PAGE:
The clinical utility of rPPMD demonstrated above is clinically effective only if such a tool can be disseminated to clinicians. Ideally such a clinical decision tool should be fully integrated into a patient's electronic medical record (EMR) system, allowing the decision support tool access to the patient's demographics, history, genetic profile, and current vitals (e.g., current BMI score and smoking history) to enable screening (initial assessment) and tracking (risk assessment over time) modalities. Integrating decision tools into an EMR system is often difficult and requires full cooperation and software, hardware, and systems support from the EMR provider. It is, therefore, more realistic to disseminate such clinical decision tools as an online browser-based support tool as we have implemented at our website seddonamdriskscore.org, available in the public domain. The underlying software framework and analytics components of the demonstration website, which delegates the risk assessment among the five rPPMD models (A–E) based on available data, is designed to be used on mobile device platforms such as smart cell phones and tablets. The latter implementation supporting patient risk tracking can therefore be used for initial screening as well as long-term risk tracking modes. On the horizon, predictive analyses could aggregate multiple aspects of the patient condition and risk factors, as well as environmental information, and may help guide potential avenues of intervention for both short-term and long-term patient management. Prediction of risk can facilitate the conversation between care provider and patient as well as among the circle of providers involved in the care of the patient (e.g., primary care practitioner and specialist).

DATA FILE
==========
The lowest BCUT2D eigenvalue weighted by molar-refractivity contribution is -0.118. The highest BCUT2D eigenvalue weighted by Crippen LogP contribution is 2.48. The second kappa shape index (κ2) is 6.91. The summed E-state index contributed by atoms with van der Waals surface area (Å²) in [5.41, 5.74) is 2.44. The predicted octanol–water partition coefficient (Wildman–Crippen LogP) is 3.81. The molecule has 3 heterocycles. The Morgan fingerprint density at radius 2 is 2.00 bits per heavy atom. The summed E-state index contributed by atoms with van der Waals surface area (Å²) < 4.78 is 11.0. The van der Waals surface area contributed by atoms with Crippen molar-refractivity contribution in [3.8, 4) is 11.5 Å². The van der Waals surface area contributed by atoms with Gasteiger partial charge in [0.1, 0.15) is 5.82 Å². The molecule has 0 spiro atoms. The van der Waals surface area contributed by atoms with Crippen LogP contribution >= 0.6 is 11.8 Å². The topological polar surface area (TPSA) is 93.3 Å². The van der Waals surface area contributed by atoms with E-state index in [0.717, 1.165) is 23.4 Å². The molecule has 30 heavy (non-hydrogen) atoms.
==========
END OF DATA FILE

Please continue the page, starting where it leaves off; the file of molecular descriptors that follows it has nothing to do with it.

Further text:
In conclusion, new rare variants found to be associated with macular degeneration in the genes C3 and C9 in a case-control study were evaluated in this longitudinal analysis for their independent effects on AMD progression. The K155Q variant in C3 was significantly related to the transition from early or intermediate disease to the advanced stages, independent of other genetic, demographic, environmental, and ocular predictors. This rare variant, in addition to the rare CFH R1210C variant and eight common genetic variants independently related to progression to advanced stages of AMD, along with age, sex, education, BMI, smoking, and macular phenotypes, comprised the 10 gene model. The model was highly predictive of progression with an AUC of 0.91, and the genetic component of the model had a high AR of 80%, adjusting for baseline macular status. Genetic loci improved classification of subjects regarding likelihood of progression, especially among individuals with higher risk scores. Results have possible implications for patient management, particularly among those with higher genetic risk. 
Acknowledgments
Supported by Grants RO1-EY11309 and RO1-EY022445 from the National Institutes of Health, Bethesda, Maryland, United States; the Massachusetts Lions Eye Research Fund, Inc., New Bedford, Massachusetts, United States; unrestricted grants from Research to Prevent Blindness, Inc., New York, New York, United States; Foundation Fighting Blindness, Columbia, Maryland, United States; the American Macular Degeneration Foundation, Northampton, Massachusetts, United States; and the Age-Related Macular Degeneration Research Fund, Ophthalmic Epidemiology and Genetics Service, Tufts Medical Center, Tufts University School of Medicine, Boston, Massachusetts, United States. The authors alone are responsible for the content and writing of the paper. 
Disclosure: J.M. Seddon, P; R.E. Silver, None; M. Kwong, None; B. Rosner, None 
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Figure